- Only at longer photopolymerization times, branching and crosslinking of the grafts become apparent27,56 and surface grafting stagnates.
3.3 Electron beam induced carbon deposition
- There are several drawbacks associated to the SAM system such as their limited thermal and chemical stability.
- Since, in SIPGP, the monomer itself acts as a photosensitizer leading to surface radicals by abstraction, virtually any organic layer that is locally deposited can act as a 2D template for regio-selective grafting.
- Taking advantage of the high resolution of e-beam writing and the fact that electron irradiation of any surface (except gold) leads to deposition of carbon with a composition close to C9H2O with 90% sp 2 and 10% sp3 carbon.
4. Scanning probe lithography (SPL)
- Scanning probe lithography (SPL) uses a scanning tunneling microscope (STM) or the atomic force microscope (AFM) to fabricate nanometre-scale features.
- Moreover, SPL can be carried out in ambient conditions of temperature and pressure and can be performed in different solvent or buffer environments with a minimum of sample preparation.
- The majority of patterning efforts using SPL has been directed towards fabricating templates for subsequent modification with initiators Fig. 7 (A) Scheme of carbon templating (CT) to create patterned brushes of controlled morphology directly on native substrates.
- (B) AFM analysis of a gradient carbon deposit, and the resulting gradient PS brushes.
4.1 Dip-pen nanolithography
- The molecules on the AFM tip are transported to the substrate by a diffusional mechanism.
- DPN can generate thiol SAM patterns in a dry nitrogen environment, since a water meniscus is always present, even at 0% relative humidity.
- In the case of hydrophilic molecules, such as 16-mercaptohexadecanoic acid (MHA), it allows thiol transport to the gold surface.
- 82 Liu et al.83 combined DPN and ROMP to fabricate polymer brush arrays on the nanometre length scale with great control over feature size, periodicity and shape (Fig. 8).
- This approach yielded conductive pEDOT nanostructures with sub-100 nm dimensions on semiconducting and insulating surfaces.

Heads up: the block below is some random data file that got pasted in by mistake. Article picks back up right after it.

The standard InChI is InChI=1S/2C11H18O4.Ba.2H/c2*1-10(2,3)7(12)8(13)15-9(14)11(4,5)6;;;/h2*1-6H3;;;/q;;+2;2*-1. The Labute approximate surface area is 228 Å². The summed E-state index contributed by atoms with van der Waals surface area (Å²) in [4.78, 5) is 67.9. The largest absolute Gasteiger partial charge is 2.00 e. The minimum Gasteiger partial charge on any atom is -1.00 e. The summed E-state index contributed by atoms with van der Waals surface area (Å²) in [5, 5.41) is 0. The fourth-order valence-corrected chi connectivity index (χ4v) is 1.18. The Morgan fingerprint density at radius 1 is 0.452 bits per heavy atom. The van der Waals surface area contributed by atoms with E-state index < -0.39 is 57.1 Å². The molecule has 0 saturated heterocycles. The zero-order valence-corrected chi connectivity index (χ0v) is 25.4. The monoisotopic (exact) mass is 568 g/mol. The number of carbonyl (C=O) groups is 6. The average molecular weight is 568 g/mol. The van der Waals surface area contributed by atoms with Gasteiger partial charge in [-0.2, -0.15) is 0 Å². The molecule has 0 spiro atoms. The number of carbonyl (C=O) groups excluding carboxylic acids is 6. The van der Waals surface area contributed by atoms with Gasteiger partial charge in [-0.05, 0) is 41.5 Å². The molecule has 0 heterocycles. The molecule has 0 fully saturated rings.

4.2 Nanoshaving and nanografting
- While imaging with the AFM in contact mode, the force between the tip and the sample is a major concern as it may cause significant damage to the sample.
- The large contact pressure during patterning causes the displacement of molecules.
- Liu et al.79 determined important parameters for nanoshaving and nanografting such as the scanning force and speed, the concentration of alkanethiol solution, and the sharpness of the AFM tip.
- The resulting patterns can be used as templates for SIP.
- Analog to the CT approach29 and the 3D-morphology control of nanopatterned polymer brushes by EBL,20,21 Zheng et al.87 employed DPN for the regio-selective deposition of ATRP initiators.
4.3 Anodization lithography
- AFM anodization lithography is an electrochemical lithography process in which a voltage bias applied to an AFM tip, establishes a strong, localized electric field between the tip and substrate surface, and causes oxide growth on semiconducting silicon oxide substrates.
- The factors affecting patterning are the applied electric potential between tip and surface, the relative humidity, the electronic state of tip and surface materials, and the patterning speed.
- (B) AFM height images and corresponding typical height profiles of a PNIPAAM brush line nanopattern22 (reproduced with permission from ref. 22, copyright 2004, American Chemical Society).
- Fig. 10 (A) Stepwise fabrication schemes of nanopatterned pENB and pCOT by using anodization lithography and ROMP.
- New anodic oxide patterns, next to already existing polycot nanopatterns, can be generated and then amplified the new pattern by ROMP of ENB, using Grubbs’ catalyst.
5. Soft lithography
- Soft lithography represents a non-photolithographic strategy based on self-assembly and replica molding for micro- and nanofabrication.
- It provides a convenient, effective, and low-cost method for the formation and manufacturing of micro- and nanostructures even over large areas, and has since been used by countless research groups.
- Crucial for mCP is the conformal contact of the stamp with the substrate surface.
- They initially printed a non-reactive SAM of CH3–(CH2)15SH onto a gold surface with a selective backfill of a second thiol of HO(CH2CH2O)2(CH2)11SH onto the bare gold regions.
- An interesting approach to fabricate patterned multi-component polymer brushes of high complexity was demonstrated by Huck et al. (Fig. 11).25 First, a patterned initiator SAM was prepared by mCP and used for SI-ATRP.
5.2 Extended micro contact printing
- To date, the development of mCP has exceeded the original aim of replicating PDMS stamp patterns.
- They are not accessible to a number of researchers because of expensive and complex instruments used.
- Huck et al.96 prepared hierarchically well-defined structured polymer brush microstructures via multiple step mCP with inks containing different ratios of inert along with initiatorfunctionalized thiols.
- Even more complex structures can be prepared by moving the stamp during the mCP printing process.
- After the back-filling with nonreactive thiol, a biological polynucleotide brush was grown by SIEP by incubating the patterned oligonucleotide SAM substrate into a mononucleotide solution.
6.1 Nanoimprint lithography (NIL)